With Regards,



September 12th, 2001

Before I get the swarms of comments and emails correcting me, yes I know it is September 12th, 2009.  The reason why I titled it that will become readily apparent soon, but let me tell you a bit of a story told from a different perspective.  Insert your own narrator’s voice, as needed.

“Once, not so long ago, I had just moved into a new community.  As the new person in the town, I already felt like an outsider.  I didn’t know anyone in the community, but I had always been taught to make an effort.  I got an invitation to a local party.  Now, the wording on the cover of the invite didn’t particularly invite me, but it was an open social event, so I thought and I was bound and determined to get out.  I remember getting driven to the house and dropped off at the front door.  As I stepped out of the car, signed proclaimed that this wasn’t for my group, but to be honest, I wanted to meet anyone, so I thought I would try.  I walked up the walkway, awkwardly holding a hostess gift.  I rang the bell and the hostess came to the door.  When she spotted me at the door, she immediately began looking around for someone more appropriate as a guest.  Not seeing anyone, she reluctantly let me in and I began to receive the looks that I always seem to draw.  ‘Why are they here?’  The party games that started were fun, but the gifts given were another sign that I was different.  There were some nice people at the party, but you could see that their husbands would be hesitant with them hanging out with ‘my kind’, so they were timidly friendly at best.  When their husbands came, they were equally cold, not really understanding why I was there.  As my ride arrived, I rode home, doggedly determined that I would fit in and learn to be part of the world that I found myself.  I even wrote a thank you note to the hostess’ surprise.”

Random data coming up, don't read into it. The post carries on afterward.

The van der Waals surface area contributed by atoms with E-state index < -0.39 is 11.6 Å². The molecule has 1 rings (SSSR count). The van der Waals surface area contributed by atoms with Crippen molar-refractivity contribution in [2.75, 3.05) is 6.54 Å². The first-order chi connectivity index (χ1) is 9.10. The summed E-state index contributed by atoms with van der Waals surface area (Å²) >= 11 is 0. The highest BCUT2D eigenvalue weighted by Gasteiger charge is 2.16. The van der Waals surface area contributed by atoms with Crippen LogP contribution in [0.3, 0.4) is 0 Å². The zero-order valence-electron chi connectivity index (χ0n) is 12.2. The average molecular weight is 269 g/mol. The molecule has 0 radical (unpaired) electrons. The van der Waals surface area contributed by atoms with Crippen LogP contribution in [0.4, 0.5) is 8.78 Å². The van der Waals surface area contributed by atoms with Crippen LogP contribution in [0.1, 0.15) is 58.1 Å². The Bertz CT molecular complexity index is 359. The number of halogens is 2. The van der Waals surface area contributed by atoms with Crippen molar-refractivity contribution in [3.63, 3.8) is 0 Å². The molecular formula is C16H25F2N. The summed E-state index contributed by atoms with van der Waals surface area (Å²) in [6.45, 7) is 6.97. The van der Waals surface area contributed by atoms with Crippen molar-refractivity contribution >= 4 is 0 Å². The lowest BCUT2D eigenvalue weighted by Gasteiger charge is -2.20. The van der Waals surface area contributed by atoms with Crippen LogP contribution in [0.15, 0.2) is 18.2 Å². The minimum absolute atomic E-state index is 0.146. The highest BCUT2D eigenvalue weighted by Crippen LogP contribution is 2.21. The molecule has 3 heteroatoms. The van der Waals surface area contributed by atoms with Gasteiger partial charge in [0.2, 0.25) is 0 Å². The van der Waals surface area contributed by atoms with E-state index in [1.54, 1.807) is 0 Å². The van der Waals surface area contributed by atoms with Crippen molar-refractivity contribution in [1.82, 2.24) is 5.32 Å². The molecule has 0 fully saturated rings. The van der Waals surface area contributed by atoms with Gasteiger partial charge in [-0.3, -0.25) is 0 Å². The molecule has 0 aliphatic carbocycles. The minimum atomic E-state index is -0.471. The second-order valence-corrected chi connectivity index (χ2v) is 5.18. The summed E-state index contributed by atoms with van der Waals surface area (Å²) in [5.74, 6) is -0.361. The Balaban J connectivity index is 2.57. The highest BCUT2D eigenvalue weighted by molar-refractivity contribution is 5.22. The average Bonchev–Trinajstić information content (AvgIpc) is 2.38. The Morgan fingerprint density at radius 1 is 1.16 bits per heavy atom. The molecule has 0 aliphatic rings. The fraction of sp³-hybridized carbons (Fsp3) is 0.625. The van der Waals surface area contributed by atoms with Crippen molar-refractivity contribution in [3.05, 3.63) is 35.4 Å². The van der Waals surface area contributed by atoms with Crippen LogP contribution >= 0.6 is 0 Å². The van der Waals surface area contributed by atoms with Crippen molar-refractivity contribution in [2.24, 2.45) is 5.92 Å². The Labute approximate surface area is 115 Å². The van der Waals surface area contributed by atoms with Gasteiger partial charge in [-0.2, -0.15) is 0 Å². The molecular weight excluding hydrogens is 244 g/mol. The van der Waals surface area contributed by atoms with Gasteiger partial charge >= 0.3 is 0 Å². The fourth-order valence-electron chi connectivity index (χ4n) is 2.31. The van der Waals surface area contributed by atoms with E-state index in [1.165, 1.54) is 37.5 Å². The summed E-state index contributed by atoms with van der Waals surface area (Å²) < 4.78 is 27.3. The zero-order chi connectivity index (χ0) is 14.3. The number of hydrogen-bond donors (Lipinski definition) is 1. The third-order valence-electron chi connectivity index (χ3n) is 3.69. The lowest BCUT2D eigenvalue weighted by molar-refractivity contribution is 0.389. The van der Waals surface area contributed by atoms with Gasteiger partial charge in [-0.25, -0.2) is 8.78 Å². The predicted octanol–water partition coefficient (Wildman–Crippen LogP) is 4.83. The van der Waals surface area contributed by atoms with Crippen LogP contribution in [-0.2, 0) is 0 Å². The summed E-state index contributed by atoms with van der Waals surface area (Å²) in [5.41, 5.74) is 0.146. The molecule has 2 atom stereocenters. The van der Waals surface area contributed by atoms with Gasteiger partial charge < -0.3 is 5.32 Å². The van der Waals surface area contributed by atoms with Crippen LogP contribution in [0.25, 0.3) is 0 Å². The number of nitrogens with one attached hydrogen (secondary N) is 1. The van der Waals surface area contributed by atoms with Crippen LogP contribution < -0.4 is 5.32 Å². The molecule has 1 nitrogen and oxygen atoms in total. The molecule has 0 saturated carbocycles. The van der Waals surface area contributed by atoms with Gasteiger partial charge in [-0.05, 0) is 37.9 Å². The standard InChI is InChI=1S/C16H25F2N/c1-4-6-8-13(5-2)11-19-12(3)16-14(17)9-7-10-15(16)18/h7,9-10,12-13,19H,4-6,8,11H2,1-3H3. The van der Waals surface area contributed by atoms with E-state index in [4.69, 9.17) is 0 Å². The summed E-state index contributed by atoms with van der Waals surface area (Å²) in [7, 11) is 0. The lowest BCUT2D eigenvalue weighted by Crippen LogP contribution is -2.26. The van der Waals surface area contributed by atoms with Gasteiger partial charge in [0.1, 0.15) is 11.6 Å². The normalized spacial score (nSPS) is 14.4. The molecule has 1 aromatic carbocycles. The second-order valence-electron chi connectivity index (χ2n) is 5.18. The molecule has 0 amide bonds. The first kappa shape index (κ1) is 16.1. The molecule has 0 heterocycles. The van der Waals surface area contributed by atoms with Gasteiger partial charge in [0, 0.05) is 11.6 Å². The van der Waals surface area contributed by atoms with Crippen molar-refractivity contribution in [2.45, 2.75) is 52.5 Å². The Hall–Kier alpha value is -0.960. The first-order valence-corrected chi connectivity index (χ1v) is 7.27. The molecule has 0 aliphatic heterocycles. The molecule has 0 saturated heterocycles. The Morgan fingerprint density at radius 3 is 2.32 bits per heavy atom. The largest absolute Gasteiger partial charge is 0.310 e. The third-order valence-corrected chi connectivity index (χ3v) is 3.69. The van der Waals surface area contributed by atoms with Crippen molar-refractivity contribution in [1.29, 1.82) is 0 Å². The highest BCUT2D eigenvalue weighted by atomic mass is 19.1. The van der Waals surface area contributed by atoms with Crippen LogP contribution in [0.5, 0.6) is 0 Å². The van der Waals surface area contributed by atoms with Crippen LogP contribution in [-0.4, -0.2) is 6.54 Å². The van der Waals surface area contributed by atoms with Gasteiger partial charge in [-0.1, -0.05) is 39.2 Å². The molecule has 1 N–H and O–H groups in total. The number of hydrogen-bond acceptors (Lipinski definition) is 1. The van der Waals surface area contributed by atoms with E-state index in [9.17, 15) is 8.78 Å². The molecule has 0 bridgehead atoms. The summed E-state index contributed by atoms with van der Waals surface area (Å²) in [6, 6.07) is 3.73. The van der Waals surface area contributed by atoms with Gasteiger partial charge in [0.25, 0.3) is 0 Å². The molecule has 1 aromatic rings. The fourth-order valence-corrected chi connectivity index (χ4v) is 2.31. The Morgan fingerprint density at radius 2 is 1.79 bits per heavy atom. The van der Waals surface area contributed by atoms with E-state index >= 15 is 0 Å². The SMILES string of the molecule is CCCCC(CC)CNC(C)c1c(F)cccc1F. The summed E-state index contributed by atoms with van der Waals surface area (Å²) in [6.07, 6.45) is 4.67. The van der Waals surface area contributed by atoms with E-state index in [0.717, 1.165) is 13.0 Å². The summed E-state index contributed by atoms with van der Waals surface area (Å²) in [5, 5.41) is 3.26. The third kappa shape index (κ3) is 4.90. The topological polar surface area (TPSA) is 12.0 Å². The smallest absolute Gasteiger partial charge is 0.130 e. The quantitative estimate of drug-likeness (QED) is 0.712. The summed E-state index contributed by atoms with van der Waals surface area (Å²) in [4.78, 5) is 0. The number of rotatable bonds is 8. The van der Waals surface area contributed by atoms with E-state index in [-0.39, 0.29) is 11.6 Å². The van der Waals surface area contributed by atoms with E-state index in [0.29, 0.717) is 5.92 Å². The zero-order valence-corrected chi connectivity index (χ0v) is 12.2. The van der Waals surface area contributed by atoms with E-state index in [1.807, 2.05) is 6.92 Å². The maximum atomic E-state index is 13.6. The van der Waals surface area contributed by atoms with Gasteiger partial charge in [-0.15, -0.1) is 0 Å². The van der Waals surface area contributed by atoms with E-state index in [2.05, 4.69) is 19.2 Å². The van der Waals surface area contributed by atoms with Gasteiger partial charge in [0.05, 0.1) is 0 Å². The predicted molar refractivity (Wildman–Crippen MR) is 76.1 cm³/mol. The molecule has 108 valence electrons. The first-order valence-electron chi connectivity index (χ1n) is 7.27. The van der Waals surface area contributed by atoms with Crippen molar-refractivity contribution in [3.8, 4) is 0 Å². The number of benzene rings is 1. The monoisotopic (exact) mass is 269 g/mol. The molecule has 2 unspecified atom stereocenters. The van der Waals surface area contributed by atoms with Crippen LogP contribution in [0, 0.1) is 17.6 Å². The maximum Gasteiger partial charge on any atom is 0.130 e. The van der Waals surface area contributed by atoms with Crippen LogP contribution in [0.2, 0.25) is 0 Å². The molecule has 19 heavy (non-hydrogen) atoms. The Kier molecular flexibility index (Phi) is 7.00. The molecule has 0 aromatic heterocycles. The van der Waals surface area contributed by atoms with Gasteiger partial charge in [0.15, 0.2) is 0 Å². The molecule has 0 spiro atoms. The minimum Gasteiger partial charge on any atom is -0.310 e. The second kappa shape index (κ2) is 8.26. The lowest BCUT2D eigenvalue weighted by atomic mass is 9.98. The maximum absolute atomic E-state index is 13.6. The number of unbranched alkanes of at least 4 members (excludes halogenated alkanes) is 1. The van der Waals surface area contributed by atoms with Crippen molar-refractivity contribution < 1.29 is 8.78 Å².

Now, a game I play with my daughter when I read her stories.  What time period do you think this story came out of:

A) 1860’s

B) 1960’s

C) 2000’s

Well, if you guessed 1960’s, you are absolutely incorrect.  It is a modern story and it’s an adaptation of my first party as a male military spouse.  I have since made many fabulous military spouse friends, but I still encounter that attitude frequently.  Everything from a military commander telling my FRG that “the ladies can stay here and talk” to an “Army Wives” conference have been thrown my way.  Now are male spouses not culpable?  Oh by no means, no.  Many of us are guilty, because we refuse to get involved with the deep traditions that are rooted in the world of the military spouse.  Now, why do I reference September 12th, 2001?  Do you know what strikes me most to this day about that whole day?  Barrier vanished.

Quite simply, it didn’t matter your class, your culture, education, gender, race, ethnicity, speech or otherwise.  There were no barriers.  We were Americans.  I would love to reach that point with the military spouse community.  No, I don’t want a homogenized mixture.  I enjoy the differences in the military community.  I think we can celebrate those differences, cherish them, and yet still reach united goals.  I look forward to working with many of you to reach those goals.  Remember, I may be a male military spouse, but through it all I am still a military spouse.

With Regards,


April 2019